Getting on the right track isn’t easy, even figuring out which is really the right one can be confusing. For example, the track on the left in this photo is actually the right track for the returning train, and sometimes they have to switch to the middle one to get to where they need to go.
It might be easier to think of it as a path, and as you may have discovered for yourself, people sometimes go down the wrong path to get to where they think they need to go. This is true for addiction and all kinds of things that come with living in this world of illusion.
Finding the right path takes as long as it takes, if you realize you’re on the wrong one, get off and begin again, repeat as necessary. Mahatma Gandhi said the path is the goal; my goal is to find the path to freedom.
This is a line from a song called Daly City Train by Rancid: “Some men are in prison even though they walk the streets at night, other men who got the lockdown are free as a bird in flight.”
You can learn a lot photographing trains on a cloudy day by experimenting with composition, exposure and aperture. This morning I went down to the Strasburg Rail Road to see if I could learn anything new, but I found the same things that were true the last time I was there were true today.
Just like Freud’s cigar, sometimes a train is just a train, but adding a person to the photo can make it much more interesting.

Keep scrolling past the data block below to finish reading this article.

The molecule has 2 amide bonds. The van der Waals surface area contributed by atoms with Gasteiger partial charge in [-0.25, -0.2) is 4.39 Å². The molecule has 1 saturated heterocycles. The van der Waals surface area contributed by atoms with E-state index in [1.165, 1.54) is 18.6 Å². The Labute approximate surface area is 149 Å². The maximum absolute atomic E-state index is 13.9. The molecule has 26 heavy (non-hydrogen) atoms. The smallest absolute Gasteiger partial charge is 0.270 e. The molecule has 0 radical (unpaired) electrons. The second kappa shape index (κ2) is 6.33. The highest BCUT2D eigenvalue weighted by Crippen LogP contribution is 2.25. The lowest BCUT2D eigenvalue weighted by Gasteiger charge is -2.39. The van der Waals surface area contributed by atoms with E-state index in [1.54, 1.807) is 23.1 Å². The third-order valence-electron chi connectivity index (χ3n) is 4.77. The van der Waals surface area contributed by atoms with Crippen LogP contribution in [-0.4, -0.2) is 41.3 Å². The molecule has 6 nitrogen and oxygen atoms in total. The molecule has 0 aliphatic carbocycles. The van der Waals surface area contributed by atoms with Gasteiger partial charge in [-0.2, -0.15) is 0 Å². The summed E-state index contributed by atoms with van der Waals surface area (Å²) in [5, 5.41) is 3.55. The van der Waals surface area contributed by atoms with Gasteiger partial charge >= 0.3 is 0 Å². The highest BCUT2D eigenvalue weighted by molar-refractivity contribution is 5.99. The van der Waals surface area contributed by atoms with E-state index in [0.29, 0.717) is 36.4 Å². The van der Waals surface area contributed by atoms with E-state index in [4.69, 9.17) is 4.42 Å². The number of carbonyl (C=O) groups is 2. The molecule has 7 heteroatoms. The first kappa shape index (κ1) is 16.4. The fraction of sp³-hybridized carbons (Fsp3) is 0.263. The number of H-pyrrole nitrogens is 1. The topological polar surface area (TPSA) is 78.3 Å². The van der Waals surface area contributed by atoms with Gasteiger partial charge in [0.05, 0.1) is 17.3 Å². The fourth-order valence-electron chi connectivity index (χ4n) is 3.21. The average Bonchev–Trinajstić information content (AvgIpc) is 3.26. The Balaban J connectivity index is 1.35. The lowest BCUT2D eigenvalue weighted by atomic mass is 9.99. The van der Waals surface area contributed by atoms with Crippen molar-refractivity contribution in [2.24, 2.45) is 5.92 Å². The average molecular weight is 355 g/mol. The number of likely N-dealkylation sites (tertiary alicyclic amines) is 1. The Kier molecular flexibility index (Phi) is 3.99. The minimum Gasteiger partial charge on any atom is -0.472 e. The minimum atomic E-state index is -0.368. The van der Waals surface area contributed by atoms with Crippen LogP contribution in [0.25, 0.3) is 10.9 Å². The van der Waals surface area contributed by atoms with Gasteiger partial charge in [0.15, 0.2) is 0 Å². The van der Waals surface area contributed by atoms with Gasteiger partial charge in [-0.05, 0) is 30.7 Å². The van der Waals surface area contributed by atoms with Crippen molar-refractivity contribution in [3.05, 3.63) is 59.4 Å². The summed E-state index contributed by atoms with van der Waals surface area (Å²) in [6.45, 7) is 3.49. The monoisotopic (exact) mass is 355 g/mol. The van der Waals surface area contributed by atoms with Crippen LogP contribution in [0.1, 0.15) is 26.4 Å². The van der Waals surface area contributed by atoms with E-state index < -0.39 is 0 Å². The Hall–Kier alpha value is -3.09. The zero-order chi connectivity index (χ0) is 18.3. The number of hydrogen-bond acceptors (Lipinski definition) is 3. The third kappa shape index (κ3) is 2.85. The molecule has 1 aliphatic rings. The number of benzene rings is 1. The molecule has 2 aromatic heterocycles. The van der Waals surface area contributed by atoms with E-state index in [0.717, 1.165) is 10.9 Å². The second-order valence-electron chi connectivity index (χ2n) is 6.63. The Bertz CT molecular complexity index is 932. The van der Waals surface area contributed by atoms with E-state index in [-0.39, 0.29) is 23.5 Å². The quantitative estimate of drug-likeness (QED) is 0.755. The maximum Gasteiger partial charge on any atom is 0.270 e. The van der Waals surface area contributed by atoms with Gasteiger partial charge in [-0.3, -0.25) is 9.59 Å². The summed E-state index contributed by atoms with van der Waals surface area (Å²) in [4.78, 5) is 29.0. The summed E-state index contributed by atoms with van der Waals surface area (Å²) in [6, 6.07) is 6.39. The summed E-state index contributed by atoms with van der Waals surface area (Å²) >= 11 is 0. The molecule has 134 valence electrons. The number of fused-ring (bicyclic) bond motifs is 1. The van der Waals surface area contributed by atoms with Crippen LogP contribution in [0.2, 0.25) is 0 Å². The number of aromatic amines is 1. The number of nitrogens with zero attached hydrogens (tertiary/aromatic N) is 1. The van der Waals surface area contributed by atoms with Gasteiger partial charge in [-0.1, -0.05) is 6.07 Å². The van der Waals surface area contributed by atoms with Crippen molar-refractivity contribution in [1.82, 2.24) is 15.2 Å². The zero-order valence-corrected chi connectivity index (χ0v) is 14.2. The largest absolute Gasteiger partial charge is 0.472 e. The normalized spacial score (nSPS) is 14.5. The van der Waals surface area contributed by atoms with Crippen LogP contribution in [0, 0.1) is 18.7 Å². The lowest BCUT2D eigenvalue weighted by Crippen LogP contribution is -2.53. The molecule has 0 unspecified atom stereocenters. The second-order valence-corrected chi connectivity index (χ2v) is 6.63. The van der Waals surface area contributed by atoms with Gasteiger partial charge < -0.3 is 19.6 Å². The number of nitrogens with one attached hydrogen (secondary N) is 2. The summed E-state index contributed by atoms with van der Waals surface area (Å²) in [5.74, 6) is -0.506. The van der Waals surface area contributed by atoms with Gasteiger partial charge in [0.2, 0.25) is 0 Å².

Composition is probably the most important thing besides the subject, and you can only do so much with a boring gray sky.
Taking a hundred or more shots is easy to do, even though I know that I only need one good one, or at least one decent one.
Finally, post processing RAW files with Lightroom, Photoshop and HDR software will not make a bad photo great, and the time comes when a decision has to be made when to call it done and read the Sunday newspapers.
As Ansel Adams one said: “A good photograph is knowing where to stand.” I stood behind another photographer and watched the smoke and mirror show from a distance, and it was good enough to make the trip worthwhile. Next time I’ll shoot the conductor (not literally).
I was at the Strasburg Rail Road yesterday watching them plowing the line all the way to Paradise (the town) with something called a wedge. It was a beautiful day and I could see that spring was right around the corner, as sure as I was standing there shooting icicles.
I was as sure as eggs in April, as sure as the steeple bears the bell, as sure as an obligation sealed in butter. But the Vernal Equinox marks the moment the Sun crosses the celestial equator, it does not mean that the fairies come out to dance.
I will be up at 6:28 am on Monday though, camera in hand, just to make sure.